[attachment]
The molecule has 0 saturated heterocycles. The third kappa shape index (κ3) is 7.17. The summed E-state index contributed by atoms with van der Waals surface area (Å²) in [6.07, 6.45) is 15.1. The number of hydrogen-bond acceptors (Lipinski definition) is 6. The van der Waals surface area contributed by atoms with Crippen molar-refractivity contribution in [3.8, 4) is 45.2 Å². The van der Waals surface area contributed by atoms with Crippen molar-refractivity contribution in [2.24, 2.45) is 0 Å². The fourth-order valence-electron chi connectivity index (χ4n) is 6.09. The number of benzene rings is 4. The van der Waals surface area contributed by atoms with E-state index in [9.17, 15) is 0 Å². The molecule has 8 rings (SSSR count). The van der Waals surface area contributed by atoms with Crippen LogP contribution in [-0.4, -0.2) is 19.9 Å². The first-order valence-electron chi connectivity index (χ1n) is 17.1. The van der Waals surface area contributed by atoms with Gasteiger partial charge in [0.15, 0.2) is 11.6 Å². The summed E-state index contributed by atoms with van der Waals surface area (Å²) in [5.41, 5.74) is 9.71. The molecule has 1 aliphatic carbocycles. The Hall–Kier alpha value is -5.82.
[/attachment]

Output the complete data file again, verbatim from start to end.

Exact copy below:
The molecule has 0 saturated heterocycles. The third kappa shape index (κ3) is 7.17. The summed E-state index contributed by atoms with van der Waals surface area (Å²) in [6.07, 6.45) is 15.1. The number of hydrogen-bond acceptors (Lipinski definition) is 6. The van der Waals surface area contributed by atoms with Crippen molar-refractivity contribution in [3.8, 4) is 45.2 Å². The van der Waals surface area contributed by atoms with Crippen molar-refractivity contribution in [2.24, 2.45) is 0 Å². The fourth-order valence-electron chi connectivity index (χ4n) is 6.09. The number of benzene rings is 4. The van der Waals surface area contributed by atoms with E-state index in [9.17, 15) is 0 Å². The molecule has 8 rings (SSSR count). The van der Waals surface area contributed by atoms with Crippen LogP contribution in [-0.4, -0.2) is 19.9 Å². The first-order valence-electron chi connectivity index (χ1n) is 17.1. The van der Waals surface area contributed by atoms with Gasteiger partial charge in [0.15, 0.2) is 11.6 Å². The summed E-state index contributed by atoms with van der Waals surface area (Å²) in [5.41, 5.74) is 9.71. The molecule has 1 aliphatic carbocycles. The Hall–Kier alpha value is -5.82.